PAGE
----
*Psst.. Did you know you can highlight any sentence in this post to automatically share it via Twitter or Facebook? Go ahead, give it a try!**
The villagers came running up the hill to help the boy drive the wolf away. But when they arrived at the top of the hill, they found no wolf. The boy laughed at the sight of their angry faces.
He does this a couple more times and as the story goes….
Later, he saw a REAL wolf prowling about his flock. Alarmed, he leaped to his feet and sang out as loudly as he could, “Wolf! Wolf!”
But the villagers thought he was trying to fool them again and so they didn’t come.
I remind you of this story, because in my own way I have cried wolf. Unlike the shepherd boy, however, I was not lying about the wolf.
The wolf in my life was depression. In my cry of wolf (which came out as cries of pain, tears, sadness) loved ones came for a while and I was heard but quickly dismissed because they could not see the wolf.
The wolf was always lurking. My cries took the forms of chronic stuttering, pacing, insomnia, weight-loss and these all compounded my tears and my pain. People could see signs of trouble but no one saw the wolf so they turned away.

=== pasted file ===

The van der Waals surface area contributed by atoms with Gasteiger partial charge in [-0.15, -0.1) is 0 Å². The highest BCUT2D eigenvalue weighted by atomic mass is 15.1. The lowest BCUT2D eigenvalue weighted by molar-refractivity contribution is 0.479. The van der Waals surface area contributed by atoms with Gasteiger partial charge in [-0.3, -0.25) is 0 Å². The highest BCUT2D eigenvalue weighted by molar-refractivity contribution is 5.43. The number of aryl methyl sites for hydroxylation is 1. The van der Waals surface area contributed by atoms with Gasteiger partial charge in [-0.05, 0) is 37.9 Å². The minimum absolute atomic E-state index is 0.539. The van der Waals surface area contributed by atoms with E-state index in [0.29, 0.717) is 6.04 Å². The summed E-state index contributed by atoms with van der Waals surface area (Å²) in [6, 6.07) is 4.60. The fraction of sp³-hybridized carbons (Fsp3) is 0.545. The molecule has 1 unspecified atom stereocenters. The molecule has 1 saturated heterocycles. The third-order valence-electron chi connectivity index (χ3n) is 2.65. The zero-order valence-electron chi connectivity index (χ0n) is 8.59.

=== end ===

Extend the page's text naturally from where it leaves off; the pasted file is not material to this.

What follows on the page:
Then the wolf, chewing on me, was devouring me and my life. I made the final cries that I wanted to die. “Help me! Can’t you see I want to die?” And yet the ones who I thought loved me the most were deaf to my pleas. Worse yet, those who heard me held me in contempt.
I never lied about the wolf in my life.
As the little shepherd boy cried out to get attention, yes I did too. The attention I needed was in the form of help.
If someone you know is crying out for attention, they may have the wolf known as depression in their life. Take time to look through the trees to see if they have wolves in the shadows and are in need of help.
Don’t turn away from a cry for help.
It is the loneliest feeling in the world when you reach out to those you love for help and they walk away.